“Hail Caesar!” Movie Review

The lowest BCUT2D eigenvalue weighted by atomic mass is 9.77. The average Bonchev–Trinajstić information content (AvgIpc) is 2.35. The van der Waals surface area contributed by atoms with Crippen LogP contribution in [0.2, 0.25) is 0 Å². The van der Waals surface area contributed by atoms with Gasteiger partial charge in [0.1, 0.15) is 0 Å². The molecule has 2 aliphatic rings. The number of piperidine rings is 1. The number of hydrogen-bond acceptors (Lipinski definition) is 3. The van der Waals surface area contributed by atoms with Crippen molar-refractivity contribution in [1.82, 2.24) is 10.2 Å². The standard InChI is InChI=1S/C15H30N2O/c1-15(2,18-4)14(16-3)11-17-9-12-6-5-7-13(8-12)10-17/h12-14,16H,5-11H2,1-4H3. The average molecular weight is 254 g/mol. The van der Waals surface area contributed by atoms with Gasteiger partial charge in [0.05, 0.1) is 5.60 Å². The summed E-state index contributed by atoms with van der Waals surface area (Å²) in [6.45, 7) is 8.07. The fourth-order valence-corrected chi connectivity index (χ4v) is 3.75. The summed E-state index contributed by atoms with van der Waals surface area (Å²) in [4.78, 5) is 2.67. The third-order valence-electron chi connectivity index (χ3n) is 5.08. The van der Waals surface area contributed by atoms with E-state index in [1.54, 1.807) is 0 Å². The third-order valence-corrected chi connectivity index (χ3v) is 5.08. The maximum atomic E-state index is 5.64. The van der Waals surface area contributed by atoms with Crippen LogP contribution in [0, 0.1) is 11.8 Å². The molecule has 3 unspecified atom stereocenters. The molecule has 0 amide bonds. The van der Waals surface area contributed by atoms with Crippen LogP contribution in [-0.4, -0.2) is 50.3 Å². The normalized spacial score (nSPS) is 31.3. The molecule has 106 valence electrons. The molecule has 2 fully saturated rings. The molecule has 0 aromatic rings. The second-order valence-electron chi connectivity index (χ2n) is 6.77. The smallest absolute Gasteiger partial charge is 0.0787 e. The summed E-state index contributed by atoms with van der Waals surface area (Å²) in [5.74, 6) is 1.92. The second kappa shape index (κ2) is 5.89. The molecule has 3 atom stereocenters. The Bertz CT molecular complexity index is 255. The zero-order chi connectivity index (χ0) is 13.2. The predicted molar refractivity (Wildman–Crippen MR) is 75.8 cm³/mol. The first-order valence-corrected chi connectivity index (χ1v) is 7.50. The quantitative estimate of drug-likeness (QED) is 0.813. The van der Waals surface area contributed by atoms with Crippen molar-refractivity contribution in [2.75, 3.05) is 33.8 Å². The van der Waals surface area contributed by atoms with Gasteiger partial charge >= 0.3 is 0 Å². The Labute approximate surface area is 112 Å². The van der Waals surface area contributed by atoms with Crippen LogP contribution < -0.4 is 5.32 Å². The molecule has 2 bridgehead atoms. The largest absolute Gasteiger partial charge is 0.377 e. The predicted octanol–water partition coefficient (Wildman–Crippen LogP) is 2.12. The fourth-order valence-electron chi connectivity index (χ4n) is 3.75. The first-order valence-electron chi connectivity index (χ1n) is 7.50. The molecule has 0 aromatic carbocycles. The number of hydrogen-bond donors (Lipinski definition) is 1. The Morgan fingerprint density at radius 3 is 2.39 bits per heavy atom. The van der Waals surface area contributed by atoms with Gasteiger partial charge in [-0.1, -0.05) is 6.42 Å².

It’s probably the funniest movie on economic philosophy Holly wood has to offer. This offbeat comedy-drama written and directed by the Coen Brothers was released last week on February 5th, 2015, since then grossing less than $20 million at the box office. Though it’s one of the lowest grossing films in their catalog, it’s still an interesting experience, and a great start to what seems likely to be an interesting year for movies. Set in the 1950’s, Hail Caesar follows a variety of secondary characters and subplots in Hollywood, but at the center, George Clooney plays narcissistic Hollywood superstar Baird Whitlock who is captured and educated by a cantankerous group of Communists who want to use the studio as a tool of capitalism for their plan. Eddie Mannix, a “fixer” who tries to cover up the mistakes and scandals surrounding big figures in Hollywood, works to try and get Whitlock back to the studio so they can finish production on the highly anticipated epic drama, Hail Caesar! This film actually bears many similarities to previous films by the Coen Brothers in both theme and style. There are plenty of sly Biblical references along with an underlying feeling of both pessimism and philosophy. One of the best and funniest scenes is when Mannix is sitting at a conference table to discuss the proper interpretation of Jesus Christ with a Rabbi, a couple of priests, and an Imam. As Christ plays a large role in Hail Caesar!, they break out into a full blown argument regarding both Jesus and how God treats humanity. When Whitlock is held captive by the Communists in their rather lovely beach house, they educate him about the philosophy of man’s capability for strength and intelligence. There are an abundance of other quirky characters with unique personalities. The standout has to be the remarkably versatile Tilda Swinton taking on the role of twin sisters, both of whom serve as Hollywood gossip columnists. Despite that, there are certainly a few story elements that could have easily been cut out of the final product, with a subplot about Scarlett Johansson’s illegitimate child adoption feeling particularly shoehorned throughout the movie. It just feels like filler and falters the light pacing. The true highlight of Hail Caesar is its large ensemble cast, all of whom contribute something new and hilarious to the experience. Though some celebrities like Jonah Hill and Ralph Fiennes are more like cameos, Alden Ehrenreich, Josh Brolin, Tilda Swinton, and yet another surprising comedic turn for Channing Tatum are fine compliments to the sharp, hilarious-written script. And watching the iconic actor George Clooney bumble around in a Roman-era movie costume is so consistently amusing. Hail Caesar may not reach the levels of brilliance from previous Coen Brothers films, but I’ll be damned if it isn’t an engaging and insightful love-letter to the Golden Age of Cinema, even as far as being shot on film. And yes, it is hard to say “Would if t’were so simple.”

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